This is the first of a three-part Trend Report from Milan 2015 by Le Vin Chin. Halfway through my visit to the Milan design week, this year, I posted a cri de coeur on Facebook: “Major FOMO. No time! No time!” The brevity only emphasised the point. Facebook had already blown up in preparation for the fair the previous week, Instagram was relating all the incredible stuff other people were seeing right then, in real time. Milan’s design week, in the digital age, gives you an incredible overview: you get to see the coolest installations and the most interesting pieces online before you’ve even set foot out of your AirBNB door. And doesn’t that show up the social trend and the design trend of the moment, our constant, continuous need for content, information and entertainment as enabled and encouraged by our new technological capabilities?
Here is the first of three main trends seen at Milan’s design week 2015: Open-Source Design and Digital Making
Re-use has long been a staple of the young designer repertoire. It demonstrates right-on commitment to sustainable and ecological living, and it offers scope for young designers to show their creativity. But where do we see the principles applied in commercial design? It’s a rare case (think Freitag, for one example) when re-use gets into the mass market and commercial mainstream. One avenue is for designers to ensure their products have longer times to obsolescence; another, to ensure the final product can be easily recycled, or even break down into raw components. A newer approach takes its lead from the world of open-sourcing, in which component parts of a design are expressly designed to have multiple uses in multiple objects. When one object breaks down, or is no longer needed, the component parts may live on in other configurations, in other products.
This whole concept was visualised very neatly by the team behind the Hacking Households exhibit at the Palazzo Clerici, which examined modern design and production processes against a backdrop of digital manufacture and maker culture. (Look out for the great video on their site.) The end result is “an eco-system of open objects … where objects are designed, developed, and produced democratically within open communities.”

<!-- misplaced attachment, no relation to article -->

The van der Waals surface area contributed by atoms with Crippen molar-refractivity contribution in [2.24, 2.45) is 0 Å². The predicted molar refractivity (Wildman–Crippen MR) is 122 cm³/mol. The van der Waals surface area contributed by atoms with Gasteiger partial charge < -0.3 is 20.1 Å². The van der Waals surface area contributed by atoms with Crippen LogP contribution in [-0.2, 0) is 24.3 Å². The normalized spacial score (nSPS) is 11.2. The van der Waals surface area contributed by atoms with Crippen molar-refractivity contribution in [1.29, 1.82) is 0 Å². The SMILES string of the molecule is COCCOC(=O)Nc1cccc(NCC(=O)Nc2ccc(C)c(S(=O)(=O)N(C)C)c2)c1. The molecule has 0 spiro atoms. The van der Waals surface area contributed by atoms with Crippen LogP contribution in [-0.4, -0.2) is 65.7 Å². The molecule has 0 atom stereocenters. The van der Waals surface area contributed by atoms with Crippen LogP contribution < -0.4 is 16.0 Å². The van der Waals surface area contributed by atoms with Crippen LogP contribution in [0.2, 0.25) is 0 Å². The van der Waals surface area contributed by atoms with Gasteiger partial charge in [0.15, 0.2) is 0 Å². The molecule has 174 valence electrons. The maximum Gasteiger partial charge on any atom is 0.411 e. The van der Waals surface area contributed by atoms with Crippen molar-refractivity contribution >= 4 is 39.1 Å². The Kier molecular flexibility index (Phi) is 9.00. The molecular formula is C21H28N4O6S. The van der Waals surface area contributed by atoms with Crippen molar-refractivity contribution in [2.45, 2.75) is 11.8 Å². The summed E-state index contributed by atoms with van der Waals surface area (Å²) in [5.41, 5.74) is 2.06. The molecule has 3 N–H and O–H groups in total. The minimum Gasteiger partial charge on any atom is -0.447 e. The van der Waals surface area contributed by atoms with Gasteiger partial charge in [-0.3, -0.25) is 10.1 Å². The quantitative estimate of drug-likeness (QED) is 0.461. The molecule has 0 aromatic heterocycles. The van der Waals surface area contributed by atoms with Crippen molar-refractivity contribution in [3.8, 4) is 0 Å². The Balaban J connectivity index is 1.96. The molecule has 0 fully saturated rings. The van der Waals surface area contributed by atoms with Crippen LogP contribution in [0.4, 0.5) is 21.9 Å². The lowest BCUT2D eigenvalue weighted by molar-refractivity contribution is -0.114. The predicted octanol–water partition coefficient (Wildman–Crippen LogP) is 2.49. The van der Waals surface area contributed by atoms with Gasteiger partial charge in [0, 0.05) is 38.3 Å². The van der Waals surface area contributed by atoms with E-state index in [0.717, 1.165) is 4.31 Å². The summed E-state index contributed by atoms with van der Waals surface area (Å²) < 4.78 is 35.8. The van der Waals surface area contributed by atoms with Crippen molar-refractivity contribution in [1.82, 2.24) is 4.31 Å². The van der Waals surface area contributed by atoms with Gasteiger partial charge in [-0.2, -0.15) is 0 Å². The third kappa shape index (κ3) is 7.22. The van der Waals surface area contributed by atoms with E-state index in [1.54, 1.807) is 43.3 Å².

A key example was the results of Thomas Lommée’s OpenStructures (OS) Relatives Masterclass with USM and the Domaîne de Boisbuchet, at the Salone dei Tessuti. Each participant of the workshop, based on Lommée’s OpenStructures concept, was challenged to “design and build an object of which at least one part is used in the design of a fellow student.” In this way, the lifecycles of the objects can theoretically expand onward forever.
As in years past, the Palazzo Clerici led the vanguard in the examination of technology trends and the impact on design and manufacture. In only its second year curating and organising the events and interventions at the location, the Atelier Clerici also had exhibits based on digital manufacture and home maker culture. The Open Making Platform by OpenDesk showed examples from their platform, which brings together designers, makers (digital fabricators, i.e. 3D printers, CNC machiners, laser cutters, etc.) and potential customers. All parties theoretically gain from the idea: designers get their distribution channel (they get to decide what licensing model they want to impose), makers get work, customers get their product.
In the same vein, Make it chp…? showed single-use 3D printable orchid-jewellery designs that can be made by makers licensed with Make it LEO technology. LEO stands for “Limited Edition Object” and the technology allows the designer to define how often and where a design can be made, enabling the idea of a limited edition object to coincide with the efficiency of local manufacture. The orchid designs for this project were created by the Studio Minale-Maeda who also presented their other 3D printed solution: “Keystones,” a universal connector that can be used to make anything.
But innovation in home maker printing doesn’t just have to be 3D. PUI + PEM envisions a system of interfaces for paper-based electronic products based on circuits printed with conductive ink, Paper User Interfaces (PUI), and a library of open-source printable components, Paper Electronic Modules (PEM).
Of course, more traditional re-use and appropriation was fully evident at the various design week shows. From top to bottom: “Hanger Chandelier” by Mariko Tsujimoto, at Salone Satellite; bench made of chairs and door, by Mario Ghiretti and Frederica Guareschi, at Lambrate; “Mirror” armchair by Sarah Schäpsmeier from the On The Edge Project of the Detmold School of Architecture and Design, at Lambrate; “Family Bonds” by Esperanza Perkins of the University of the Arts London, at Lambrate.